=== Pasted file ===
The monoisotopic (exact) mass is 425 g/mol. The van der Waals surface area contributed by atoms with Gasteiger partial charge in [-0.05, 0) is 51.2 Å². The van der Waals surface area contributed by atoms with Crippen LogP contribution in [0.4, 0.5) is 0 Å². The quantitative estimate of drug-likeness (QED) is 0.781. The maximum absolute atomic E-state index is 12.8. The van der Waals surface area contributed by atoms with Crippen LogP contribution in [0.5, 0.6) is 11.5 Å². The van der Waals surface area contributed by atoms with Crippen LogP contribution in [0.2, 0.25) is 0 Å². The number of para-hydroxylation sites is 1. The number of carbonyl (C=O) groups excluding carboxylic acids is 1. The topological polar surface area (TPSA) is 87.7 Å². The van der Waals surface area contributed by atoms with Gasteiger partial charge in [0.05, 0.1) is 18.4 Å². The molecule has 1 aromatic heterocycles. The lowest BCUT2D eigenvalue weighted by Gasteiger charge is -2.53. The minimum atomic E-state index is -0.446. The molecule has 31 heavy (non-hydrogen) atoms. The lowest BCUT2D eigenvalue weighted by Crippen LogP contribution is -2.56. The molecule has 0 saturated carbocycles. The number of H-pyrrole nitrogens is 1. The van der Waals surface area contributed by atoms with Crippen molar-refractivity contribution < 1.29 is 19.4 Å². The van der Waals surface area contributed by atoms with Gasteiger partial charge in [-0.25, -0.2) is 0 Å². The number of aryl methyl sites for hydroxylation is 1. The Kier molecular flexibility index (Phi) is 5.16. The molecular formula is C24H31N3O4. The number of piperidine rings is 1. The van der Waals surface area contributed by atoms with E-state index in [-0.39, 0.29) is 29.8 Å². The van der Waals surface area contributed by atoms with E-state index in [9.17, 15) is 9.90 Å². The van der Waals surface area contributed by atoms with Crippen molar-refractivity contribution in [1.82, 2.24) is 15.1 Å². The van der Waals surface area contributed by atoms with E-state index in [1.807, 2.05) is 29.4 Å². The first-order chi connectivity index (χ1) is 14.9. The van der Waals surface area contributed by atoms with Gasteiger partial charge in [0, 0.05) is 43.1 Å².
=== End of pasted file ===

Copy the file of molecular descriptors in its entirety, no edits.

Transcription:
The monoisotopic (exact) mass is 425 g/mol. The van der Waals surface area contributed by atoms with Gasteiger partial charge in [-0.05, 0) is 51.2 Å². The van der Waals surface area contributed by atoms with Crippen LogP contribution in [0.4, 0.5) is 0 Å². The quantitative estimate of drug-likeness (QED) is 0.781. The maximum absolute atomic E-state index is 12.8. The van der Waals surface area contributed by atoms with Crippen LogP contribution in [0.5, 0.6) is 11.5 Å². The van der Waals surface area contributed by atoms with Crippen LogP contribution in [0.2, 0.25) is 0 Å². The number of para-hydroxylation sites is 1. The number of carbonyl (C=O) groups excluding carboxylic acids is 1. The topological polar surface area (TPSA) is 87.7 Å². The van der Waals surface area contributed by atoms with Gasteiger partial charge in [0.05, 0.1) is 18.4 Å². The molecule has 1 aromatic heterocycles. The lowest BCUT2D eigenvalue weighted by Gasteiger charge is -2.53. The minimum atomic E-state index is -0.446. The molecule has 31 heavy (non-hydrogen) atoms. The lowest BCUT2D eigenvalue weighted by Crippen LogP contribution is -2.56. The molecule has 0 saturated carbocycles. The number of H-pyrrole nitrogens is 1. The van der Waals surface area contributed by atoms with Crippen molar-refractivity contribution < 1.29 is 19.4 Å². The van der Waals surface area contributed by atoms with Gasteiger partial charge in [-0.25, -0.2) is 0 Å². The number of aryl methyl sites for hydroxylation is 1. The Kier molecular flexibility index (Phi) is 5.16. The molecular formula is C24H31N3O4. The number of piperidine rings is 1. The van der Waals surface area contributed by atoms with E-state index in [-0.39, 0.29) is 29.8 Å². The van der Waals surface area contributed by atoms with E-state index in [9.17, 15) is 9.90 Å². The van der Waals surface area contributed by atoms with Crippen molar-refractivity contribution in [1.82, 2.24) is 15.1 Å². The van der Waals surface area contributed by atoms with E-state index in [1.807, 2.05) is 29.4 Å². The first-order chi connectivity index (χ1) is 14.9. The van der Waals surface area contributed by atoms with Gasteiger partial charge in [0, 0.05) is 43.1 Å².